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Siachin and Commitment to Environment
 
By Imtiaz Gul

Weekly Pulse, Islamabad December 14, 2007

Unusual melting of snow in the northern mountains is already triggering climate changes -- floods, irregular snow and rains etc. Policy makers in India and Pakistan need to move swiftly and jointly to protect their precious ecological heritage. They owe it to posterity. And it demands that both countries rise above national egos and work for an ecologically better and safer future.

Federal Minister for Environment Syed Wajid Hussain Bukhari told a group of environmental activists on December 9 that Pakistan is facing negative consequences of climate change and global warming is set to reverse decades of social and economic progress across the country. “The threat of global warming is urgent, its time for people to rise above politics, if they want Islamic Republic of Pakistan to progress,” Bukhari said.

Bukhari, also underscored the lack of water management as one of the biggest challenges and mentioned the steady decrease in per capita water availability, financial inefficiency of agriculture, increasing need for clean drinking water as some of the pressing issues resulting from lack of water management policies.

These “pearls of wisdom” came across as yet another sermon to the nation, whose politicians and bureaucrats excel in talk but lack the will and vision for proactive policies.

The minister also cautioned that Pakistan would be one of the biggest victims and that is why the Environment Ministry would soon launch a mega forestry project worth 12 billion rupees, besides 48 ongoing projects on climate change, sanitation and air pollution to achieve a target of six per cent forestation area by 2015.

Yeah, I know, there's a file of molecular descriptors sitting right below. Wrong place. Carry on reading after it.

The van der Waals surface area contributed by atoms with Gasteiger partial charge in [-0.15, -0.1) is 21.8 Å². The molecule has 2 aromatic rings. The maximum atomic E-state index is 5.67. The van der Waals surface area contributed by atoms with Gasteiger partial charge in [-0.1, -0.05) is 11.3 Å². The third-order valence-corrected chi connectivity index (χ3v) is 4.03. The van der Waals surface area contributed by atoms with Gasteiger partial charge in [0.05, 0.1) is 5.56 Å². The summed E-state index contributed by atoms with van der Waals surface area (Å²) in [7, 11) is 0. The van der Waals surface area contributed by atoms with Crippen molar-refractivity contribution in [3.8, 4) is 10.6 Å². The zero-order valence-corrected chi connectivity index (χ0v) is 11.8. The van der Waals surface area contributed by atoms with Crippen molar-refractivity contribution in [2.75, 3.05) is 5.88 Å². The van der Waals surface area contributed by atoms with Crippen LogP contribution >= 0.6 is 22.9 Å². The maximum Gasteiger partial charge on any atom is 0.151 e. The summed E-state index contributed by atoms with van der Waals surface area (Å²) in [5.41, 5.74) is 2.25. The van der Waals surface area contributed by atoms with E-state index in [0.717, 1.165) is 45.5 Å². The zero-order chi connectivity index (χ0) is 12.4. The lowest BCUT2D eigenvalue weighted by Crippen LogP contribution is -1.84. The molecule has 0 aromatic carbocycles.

It all sounds nice and ambitious on the part of a caretaker minister because the bitter reality of Pakistan today, is that even full time ministers failed in injecting real life into environmental protection drive.

Millions of saplings are planted twice a year but if we look around, the CDA continues to denude Islamabad of its precious greenery -- all in the name of development.

Bukhari repeated warnings about the global warning also on December 10 -- International Mountain Day while speaking at a seminar titled “Climate Change in Mountain Areas.”

A significant omission from the minister’s speech was the impact of the global warning on Siachin Glacier. Probably because its taboo for civilians, to dilate on a strategic issue as Siachin, which reportedly has been shrinking and suffering due to Indian and Pakistani military activity.

According to the Indian Express India's Space Application Centre, Ahmedabad, and Glaciology Research Centre, Jammu are now setting up a hi-tech weather station at Siachen with satellite unlinking facilities to monitor the glacier all through the year.

The 74-km long is glacier the world's highest and coldest battlefield, India and Pakistan have been ensuring military presence at an altitude of over 22,000 feet in minus 40-60 degrees Celsius since mid 1980s. Hundreds of soldiers from both sides have fallen victim to frostbite in the biting temperatures so far.